SACRAMENTO (CBS13) — Sen. Leland Yee’s arrest is just the latest in a string of alleged corruption at the California State Capitol that could affect the Democratic party’s supermajority.

Yee’s arrest comes after corruption and bribery charges filed against Sen. Ron Calderon in February, and Sen. Rod Wright’s conviction on felony voter fraud charges in January. All three are Democrats.

“That’s one out of every nine Democratic senators in the Capitol is in trouble with the law,” said Republican strategist Rob Stutzman. He is currently working on the campaign for Dan Schnur, an independent running against Yee in the Secretary of State race.

He believes the GOP will get a boost from the senators’ legal troubles, especially with elections coming up this year.

Yee planned a run for California Secretary of State this year after he termed out of the legislature. Calderon would have termed out before this year’s election. Wright’s term would have run through 2016.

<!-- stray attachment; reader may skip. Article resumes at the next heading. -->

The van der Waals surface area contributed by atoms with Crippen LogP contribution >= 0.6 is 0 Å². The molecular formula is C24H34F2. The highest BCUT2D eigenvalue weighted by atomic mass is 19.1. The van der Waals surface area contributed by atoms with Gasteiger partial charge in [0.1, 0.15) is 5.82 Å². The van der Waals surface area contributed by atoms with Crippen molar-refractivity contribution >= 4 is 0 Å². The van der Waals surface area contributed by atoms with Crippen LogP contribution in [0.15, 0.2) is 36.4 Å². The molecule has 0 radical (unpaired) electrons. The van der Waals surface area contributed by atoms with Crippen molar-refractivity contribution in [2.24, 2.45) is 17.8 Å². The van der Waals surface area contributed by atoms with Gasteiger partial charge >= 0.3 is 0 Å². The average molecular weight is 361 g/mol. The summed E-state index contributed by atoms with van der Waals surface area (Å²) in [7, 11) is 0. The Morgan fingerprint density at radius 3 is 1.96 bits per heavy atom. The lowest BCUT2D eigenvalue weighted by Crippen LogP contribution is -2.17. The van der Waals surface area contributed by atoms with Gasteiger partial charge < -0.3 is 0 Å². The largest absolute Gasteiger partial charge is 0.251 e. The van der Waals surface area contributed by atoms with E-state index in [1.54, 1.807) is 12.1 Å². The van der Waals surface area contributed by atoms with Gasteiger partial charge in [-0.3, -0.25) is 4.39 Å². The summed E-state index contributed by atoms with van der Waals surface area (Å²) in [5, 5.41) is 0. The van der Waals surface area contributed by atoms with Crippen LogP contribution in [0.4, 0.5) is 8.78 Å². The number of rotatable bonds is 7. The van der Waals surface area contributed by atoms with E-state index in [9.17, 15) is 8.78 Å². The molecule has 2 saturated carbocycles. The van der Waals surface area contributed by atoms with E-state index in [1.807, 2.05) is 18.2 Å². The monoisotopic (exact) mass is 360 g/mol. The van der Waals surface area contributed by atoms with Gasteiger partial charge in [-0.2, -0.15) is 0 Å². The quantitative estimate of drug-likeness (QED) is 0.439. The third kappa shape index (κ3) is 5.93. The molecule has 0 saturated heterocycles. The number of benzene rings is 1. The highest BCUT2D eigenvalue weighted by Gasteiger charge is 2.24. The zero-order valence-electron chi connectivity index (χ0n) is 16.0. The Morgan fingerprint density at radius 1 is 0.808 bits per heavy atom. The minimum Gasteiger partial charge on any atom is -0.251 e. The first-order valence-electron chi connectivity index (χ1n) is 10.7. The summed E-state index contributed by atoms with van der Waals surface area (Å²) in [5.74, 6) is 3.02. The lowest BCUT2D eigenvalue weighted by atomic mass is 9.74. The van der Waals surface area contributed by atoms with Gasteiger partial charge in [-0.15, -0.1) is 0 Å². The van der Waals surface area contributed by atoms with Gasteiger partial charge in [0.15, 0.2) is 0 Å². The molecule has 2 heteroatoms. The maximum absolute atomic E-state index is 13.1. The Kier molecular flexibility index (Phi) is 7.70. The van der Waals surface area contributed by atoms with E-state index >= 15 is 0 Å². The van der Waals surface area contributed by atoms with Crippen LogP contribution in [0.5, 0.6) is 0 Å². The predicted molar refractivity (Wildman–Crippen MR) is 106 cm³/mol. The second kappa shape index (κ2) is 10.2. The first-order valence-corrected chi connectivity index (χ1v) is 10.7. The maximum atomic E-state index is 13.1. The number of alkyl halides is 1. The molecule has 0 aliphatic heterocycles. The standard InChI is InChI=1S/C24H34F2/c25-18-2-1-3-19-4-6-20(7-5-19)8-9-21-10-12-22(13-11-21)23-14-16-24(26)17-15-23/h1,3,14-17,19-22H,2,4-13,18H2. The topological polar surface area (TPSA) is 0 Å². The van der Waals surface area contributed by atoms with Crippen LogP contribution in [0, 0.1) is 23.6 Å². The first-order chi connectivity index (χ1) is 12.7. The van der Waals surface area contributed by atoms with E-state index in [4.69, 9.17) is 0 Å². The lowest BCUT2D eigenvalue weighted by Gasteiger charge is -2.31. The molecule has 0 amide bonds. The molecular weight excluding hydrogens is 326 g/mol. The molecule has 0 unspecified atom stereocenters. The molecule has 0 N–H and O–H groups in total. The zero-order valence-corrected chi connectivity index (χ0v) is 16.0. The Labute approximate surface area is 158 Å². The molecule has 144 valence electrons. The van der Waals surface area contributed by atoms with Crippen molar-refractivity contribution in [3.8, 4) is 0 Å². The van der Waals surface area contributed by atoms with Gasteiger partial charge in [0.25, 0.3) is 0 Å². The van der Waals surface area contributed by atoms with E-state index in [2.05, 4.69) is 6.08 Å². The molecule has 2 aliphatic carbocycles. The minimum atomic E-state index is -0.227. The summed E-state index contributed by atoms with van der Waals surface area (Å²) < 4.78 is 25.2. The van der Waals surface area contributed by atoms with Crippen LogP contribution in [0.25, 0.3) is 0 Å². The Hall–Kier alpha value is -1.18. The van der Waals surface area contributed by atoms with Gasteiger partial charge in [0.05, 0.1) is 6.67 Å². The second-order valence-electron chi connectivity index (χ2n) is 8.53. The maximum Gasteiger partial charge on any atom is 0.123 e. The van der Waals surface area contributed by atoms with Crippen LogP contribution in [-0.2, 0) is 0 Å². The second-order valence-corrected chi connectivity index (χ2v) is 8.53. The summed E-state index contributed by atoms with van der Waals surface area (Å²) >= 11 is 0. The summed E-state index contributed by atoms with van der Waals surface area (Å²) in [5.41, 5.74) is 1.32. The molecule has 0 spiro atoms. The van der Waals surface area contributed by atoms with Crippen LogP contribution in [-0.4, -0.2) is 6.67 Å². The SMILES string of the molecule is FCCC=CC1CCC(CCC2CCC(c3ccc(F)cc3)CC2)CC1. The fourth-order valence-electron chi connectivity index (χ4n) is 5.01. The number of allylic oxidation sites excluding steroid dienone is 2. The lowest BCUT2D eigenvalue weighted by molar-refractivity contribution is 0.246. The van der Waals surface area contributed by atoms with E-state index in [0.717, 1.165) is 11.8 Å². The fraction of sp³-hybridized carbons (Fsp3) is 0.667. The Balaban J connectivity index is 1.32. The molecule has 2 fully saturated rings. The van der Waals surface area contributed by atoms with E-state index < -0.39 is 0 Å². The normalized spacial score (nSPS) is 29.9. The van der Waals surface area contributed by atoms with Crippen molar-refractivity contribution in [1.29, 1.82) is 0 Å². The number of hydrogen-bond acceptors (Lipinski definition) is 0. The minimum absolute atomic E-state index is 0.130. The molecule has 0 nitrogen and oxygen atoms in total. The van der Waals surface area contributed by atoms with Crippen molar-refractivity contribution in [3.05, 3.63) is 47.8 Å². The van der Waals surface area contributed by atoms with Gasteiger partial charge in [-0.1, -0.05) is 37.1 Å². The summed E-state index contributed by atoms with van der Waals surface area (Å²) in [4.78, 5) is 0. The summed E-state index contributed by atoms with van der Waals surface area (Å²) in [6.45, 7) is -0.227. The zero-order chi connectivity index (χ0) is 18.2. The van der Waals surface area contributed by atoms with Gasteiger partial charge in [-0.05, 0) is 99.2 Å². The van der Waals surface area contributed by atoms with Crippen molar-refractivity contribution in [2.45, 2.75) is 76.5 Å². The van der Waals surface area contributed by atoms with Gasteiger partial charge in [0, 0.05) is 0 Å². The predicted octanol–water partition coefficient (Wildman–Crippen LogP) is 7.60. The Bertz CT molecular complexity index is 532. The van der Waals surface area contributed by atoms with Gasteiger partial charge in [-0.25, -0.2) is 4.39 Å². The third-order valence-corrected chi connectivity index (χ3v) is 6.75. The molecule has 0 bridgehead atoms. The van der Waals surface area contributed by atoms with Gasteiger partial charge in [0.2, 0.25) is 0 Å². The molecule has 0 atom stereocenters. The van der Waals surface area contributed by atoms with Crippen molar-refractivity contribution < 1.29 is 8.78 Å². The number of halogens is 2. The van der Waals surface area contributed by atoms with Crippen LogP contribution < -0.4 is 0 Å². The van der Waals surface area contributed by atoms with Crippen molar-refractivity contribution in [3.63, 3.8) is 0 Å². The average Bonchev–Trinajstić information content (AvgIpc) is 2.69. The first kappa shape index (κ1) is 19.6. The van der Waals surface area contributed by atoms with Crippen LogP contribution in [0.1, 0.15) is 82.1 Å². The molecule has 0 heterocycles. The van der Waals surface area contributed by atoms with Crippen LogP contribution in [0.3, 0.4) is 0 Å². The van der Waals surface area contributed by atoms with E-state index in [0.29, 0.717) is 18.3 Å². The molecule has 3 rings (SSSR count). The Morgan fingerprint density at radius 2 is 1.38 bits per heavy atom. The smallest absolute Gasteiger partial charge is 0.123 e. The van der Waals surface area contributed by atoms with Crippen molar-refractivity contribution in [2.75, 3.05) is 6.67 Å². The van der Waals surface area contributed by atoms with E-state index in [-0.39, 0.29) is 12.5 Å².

“I think Republicans can play it up, but they should be very careful, and very cautious,” Stutzman said.

Even with Democrats’ legal troubles, he only expects a minor shift in seats in the 2014 election.

Democrats still have a stronghold on the Assembly with a supermajority, but between Calderon, Wright and Yee, that power is gone in the Senate.

“We’ve already seen a financial disclosure bill fail in the Senate, because Democrats didn’t get the two-thirds votes they need,” said Democratic strategist Steve Maviglio.

He says the blue party is on a dangerous path, running the risk of being branded as a party of corruption, but he thinks candidates need to stick to the issues when stumping for votes.

“I think it would be a mistake for the Republicans really to jump all over this, because it could happen to any one of them at any time,” he said.

Both strategists agree that partisanship aside, the allegations are bad for politics all around.

“It puts a strain on the entire institution,” Maviglio said.

I think politicians in this town better start demonstrating to the public that they can clean up the mess,” said Stutzman.


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